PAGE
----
You know. Swag it up a bit.

In San Francisco, the Giants have worn their smug posture as The Happiest Place With Bases On Earth for far longer than is considered appealing. It is time to say, “The World Series years are beloved but gone, mined clean, played out, and we’re not going to reference those days again until we fix these days.”
 
In the meantime, the divisional series begin tonight. That is, for those of you who are done pouting that your seasons ended too early.

Why 2019 will be the Year of Real Estate for Bay Area sports teams

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AP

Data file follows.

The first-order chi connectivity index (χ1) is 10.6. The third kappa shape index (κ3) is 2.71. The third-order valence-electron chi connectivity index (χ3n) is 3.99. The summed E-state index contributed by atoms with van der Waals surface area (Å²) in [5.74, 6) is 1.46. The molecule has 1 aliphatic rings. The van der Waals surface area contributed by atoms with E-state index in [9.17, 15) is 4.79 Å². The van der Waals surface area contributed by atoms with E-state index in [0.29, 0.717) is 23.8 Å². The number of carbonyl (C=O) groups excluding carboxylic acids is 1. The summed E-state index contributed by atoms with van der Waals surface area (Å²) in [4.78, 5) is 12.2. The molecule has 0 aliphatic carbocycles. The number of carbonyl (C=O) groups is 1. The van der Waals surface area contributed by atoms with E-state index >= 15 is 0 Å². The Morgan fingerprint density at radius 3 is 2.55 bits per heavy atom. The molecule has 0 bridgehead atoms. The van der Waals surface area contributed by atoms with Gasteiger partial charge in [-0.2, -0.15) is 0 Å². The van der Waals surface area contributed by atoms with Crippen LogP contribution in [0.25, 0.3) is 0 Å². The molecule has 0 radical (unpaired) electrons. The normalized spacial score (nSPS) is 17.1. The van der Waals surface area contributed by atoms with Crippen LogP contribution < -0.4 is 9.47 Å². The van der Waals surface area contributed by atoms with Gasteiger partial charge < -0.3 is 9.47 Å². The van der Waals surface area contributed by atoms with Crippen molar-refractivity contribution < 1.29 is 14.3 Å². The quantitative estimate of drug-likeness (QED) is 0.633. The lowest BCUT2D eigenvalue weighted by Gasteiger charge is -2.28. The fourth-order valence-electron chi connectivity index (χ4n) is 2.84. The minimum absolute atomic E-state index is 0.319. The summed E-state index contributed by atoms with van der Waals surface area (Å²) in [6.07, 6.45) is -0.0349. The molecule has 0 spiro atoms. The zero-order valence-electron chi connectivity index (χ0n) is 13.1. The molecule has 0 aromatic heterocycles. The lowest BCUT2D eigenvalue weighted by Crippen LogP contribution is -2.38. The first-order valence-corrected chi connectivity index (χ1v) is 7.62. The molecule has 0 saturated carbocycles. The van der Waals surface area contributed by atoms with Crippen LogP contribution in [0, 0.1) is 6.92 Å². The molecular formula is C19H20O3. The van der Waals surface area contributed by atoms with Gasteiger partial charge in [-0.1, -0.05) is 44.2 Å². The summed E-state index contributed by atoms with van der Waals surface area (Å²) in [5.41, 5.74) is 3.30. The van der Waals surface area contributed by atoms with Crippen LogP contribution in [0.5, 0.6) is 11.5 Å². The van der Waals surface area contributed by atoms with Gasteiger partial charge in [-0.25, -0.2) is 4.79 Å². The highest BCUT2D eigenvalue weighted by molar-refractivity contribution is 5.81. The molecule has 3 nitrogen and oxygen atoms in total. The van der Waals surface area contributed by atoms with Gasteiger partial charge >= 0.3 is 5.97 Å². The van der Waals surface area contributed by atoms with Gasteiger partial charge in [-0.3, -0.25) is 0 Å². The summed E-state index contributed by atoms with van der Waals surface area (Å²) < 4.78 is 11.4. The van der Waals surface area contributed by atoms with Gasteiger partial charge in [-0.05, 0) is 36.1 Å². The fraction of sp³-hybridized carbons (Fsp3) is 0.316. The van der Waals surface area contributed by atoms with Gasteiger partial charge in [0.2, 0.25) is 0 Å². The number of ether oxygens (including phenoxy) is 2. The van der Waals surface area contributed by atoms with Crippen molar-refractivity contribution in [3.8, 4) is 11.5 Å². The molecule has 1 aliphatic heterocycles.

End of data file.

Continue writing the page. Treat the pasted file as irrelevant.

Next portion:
Why 2019 will be the Year of Real Estate for Bay Area sports teams

There are lots of ways 2019 can go, sporty-wise, and this won’t be one of those insipid end-of-year columns predicting anyone’s future, or making resolutions for them, or even pretending its actually 2020 and looking back at 2019. The present is difficult enough for all of us, as you might have guessed by reading and listening to us all these years.
 
No, here you will get something you actually know will be true. Oh, it’ll still be insipid, but you can’t have everything, at least not at these prices. So here goes next to nothing.
 
In 2019, the major story in these parts will be real estate. Stadium real estate.
 
Oh, there will be games, to be sure – 700 pro events, give or take the odd postseason game, hundreds of college events not including the annual Alabama-Clemson game, and all the weird offseason dramas about who’s signing with whom and who isn’t going to like it and how many millions will be burned to make this whole pageant work.